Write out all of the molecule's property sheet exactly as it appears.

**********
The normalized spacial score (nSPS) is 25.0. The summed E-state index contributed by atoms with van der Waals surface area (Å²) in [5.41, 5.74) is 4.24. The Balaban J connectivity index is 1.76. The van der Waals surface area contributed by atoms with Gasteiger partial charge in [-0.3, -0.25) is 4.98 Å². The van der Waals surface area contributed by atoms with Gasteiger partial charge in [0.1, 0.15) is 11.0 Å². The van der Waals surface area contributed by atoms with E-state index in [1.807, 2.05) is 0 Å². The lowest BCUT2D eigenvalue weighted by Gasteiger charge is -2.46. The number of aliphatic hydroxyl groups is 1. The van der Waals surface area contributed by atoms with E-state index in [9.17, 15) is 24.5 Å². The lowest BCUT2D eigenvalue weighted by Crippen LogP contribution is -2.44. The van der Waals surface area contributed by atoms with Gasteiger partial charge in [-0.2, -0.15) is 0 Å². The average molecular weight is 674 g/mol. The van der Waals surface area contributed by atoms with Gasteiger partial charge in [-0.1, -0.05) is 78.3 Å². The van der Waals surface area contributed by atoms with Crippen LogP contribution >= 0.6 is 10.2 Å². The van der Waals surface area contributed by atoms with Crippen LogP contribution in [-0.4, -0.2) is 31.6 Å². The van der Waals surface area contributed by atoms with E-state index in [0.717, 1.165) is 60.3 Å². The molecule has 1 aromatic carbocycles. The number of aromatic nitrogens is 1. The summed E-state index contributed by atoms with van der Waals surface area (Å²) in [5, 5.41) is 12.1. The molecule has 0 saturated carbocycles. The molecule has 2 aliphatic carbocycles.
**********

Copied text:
The normalized spacial score (nSPS) is 25.0. The summed E-state index contributed by atoms with van der Waals surface area (Å²) in [5.41, 5.74) is 4.24. The Balaban J connectivity index is 1.76. The van der Waals surface area contributed by atoms with Gasteiger partial charge in [-0.3, -0.25) is 4.98 Å². The van der Waals surface area contributed by atoms with Gasteiger partial charge in [0.1, 0.15) is 11.0 Å². The van der Waals surface area contributed by atoms with E-state index in [1.807, 2.05) is 0 Å². The lowest BCUT2D eigenvalue weighted by Gasteiger charge is -2.46. The number of aliphatic hydroxyl groups is 1. The van der Waals surface area contributed by atoms with E-state index in [9.17, 15) is 24.5 Å². The lowest BCUT2D eigenvalue weighted by Crippen LogP contribution is -2.44. The van der Waals surface area contributed by atoms with Gasteiger partial charge in [-0.2, -0.15) is 0 Å². The average molecular weight is 674 g/mol. The van der Waals surface area contributed by atoms with Gasteiger partial charge in [-0.1, -0.05) is 78.3 Å². The van der Waals surface area contributed by atoms with Crippen LogP contribution >= 0.6 is 10.2 Å². The van der Waals surface area contributed by atoms with Crippen LogP contribution in [-0.4, -0.2) is 31.6 Å². The van der Waals surface area contributed by atoms with E-state index in [0.717, 1.165) is 60.3 Å². The molecule has 1 aromatic carbocycles. The number of aromatic nitrogens is 1. The summed E-state index contributed by atoms with van der Waals surface area (Å²) in [5, 5.41) is 12.1. The molecule has 0 saturated carbocycles. The molecule has 2 aliphatic carbocycles.